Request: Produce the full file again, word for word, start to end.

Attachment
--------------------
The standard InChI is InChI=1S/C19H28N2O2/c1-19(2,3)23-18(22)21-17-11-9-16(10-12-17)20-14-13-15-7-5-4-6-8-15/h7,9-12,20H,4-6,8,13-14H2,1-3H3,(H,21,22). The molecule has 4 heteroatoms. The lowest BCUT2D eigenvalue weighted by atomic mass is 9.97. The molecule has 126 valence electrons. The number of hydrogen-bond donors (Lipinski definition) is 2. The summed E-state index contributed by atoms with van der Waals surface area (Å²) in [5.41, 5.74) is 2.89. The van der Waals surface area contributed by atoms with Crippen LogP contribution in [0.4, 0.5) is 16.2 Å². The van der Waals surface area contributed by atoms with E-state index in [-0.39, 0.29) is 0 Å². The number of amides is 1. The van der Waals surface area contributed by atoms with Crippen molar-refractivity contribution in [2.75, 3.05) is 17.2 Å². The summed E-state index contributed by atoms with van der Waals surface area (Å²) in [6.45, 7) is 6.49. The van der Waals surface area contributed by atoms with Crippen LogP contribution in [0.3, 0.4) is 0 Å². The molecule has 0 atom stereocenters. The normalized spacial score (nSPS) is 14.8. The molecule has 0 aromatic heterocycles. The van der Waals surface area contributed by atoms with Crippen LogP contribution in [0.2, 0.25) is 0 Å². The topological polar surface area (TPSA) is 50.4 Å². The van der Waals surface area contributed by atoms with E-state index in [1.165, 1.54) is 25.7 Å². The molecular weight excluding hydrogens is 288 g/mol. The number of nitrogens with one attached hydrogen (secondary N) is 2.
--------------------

The standard InChI is InChI=1S/C19H28N2O2/c1-19(2,3)23-18(22)21-17-11-9-16(10-12-17)20-14-13-15-7-5-4-6-8-15/h7,9-12,20H,4-6,8,13-14H2,1-3H3,(H,21,22). The molecule has 4 heteroatoms. The lowest BCUT2D eigenvalue weighted by atomic mass is 9.97. The molecule has 126 valence electrons. The number of hydrogen-bond donors (Lipinski definition) is 2. The summed E-state index contributed by atoms with van der Waals surface area (Å²) in [5.41, 5.74) is 2.89. The van der Waals surface area contributed by atoms with Crippen LogP contribution in [0.4, 0.5) is 16.2 Å². The van der Waals surface area contributed by atoms with E-state index in [-0.39, 0.29) is 0 Å². The number of amides is 1. The van der Waals surface area contributed by atoms with Crippen molar-refractivity contribution in [2.75, 3.05) is 17.2 Å². The summed E-state index contributed by atoms with van der Waals surface area (Å²) in [6.45, 7) is 6.49. The van der Waals surface area contributed by atoms with Crippen LogP contribution in [0.3, 0.4) is 0 Å². The molecule has 0 atom stereocenters. The normalized spacial score (nSPS) is 14.8. The molecule has 0 aromatic heterocycles. The van der Waals surface area contributed by atoms with Crippen LogP contribution in [0.2, 0.25) is 0 Å². The topological polar surface area (TPSA) is 50.4 Å². The van der Waals surface area contributed by atoms with E-state index in [1.165, 1.54) is 25.7 Å². The molecular weight excluding hydrogens is 288 g/mol. The number of nitrogens with one attached hydrogen (secondary N) is 2.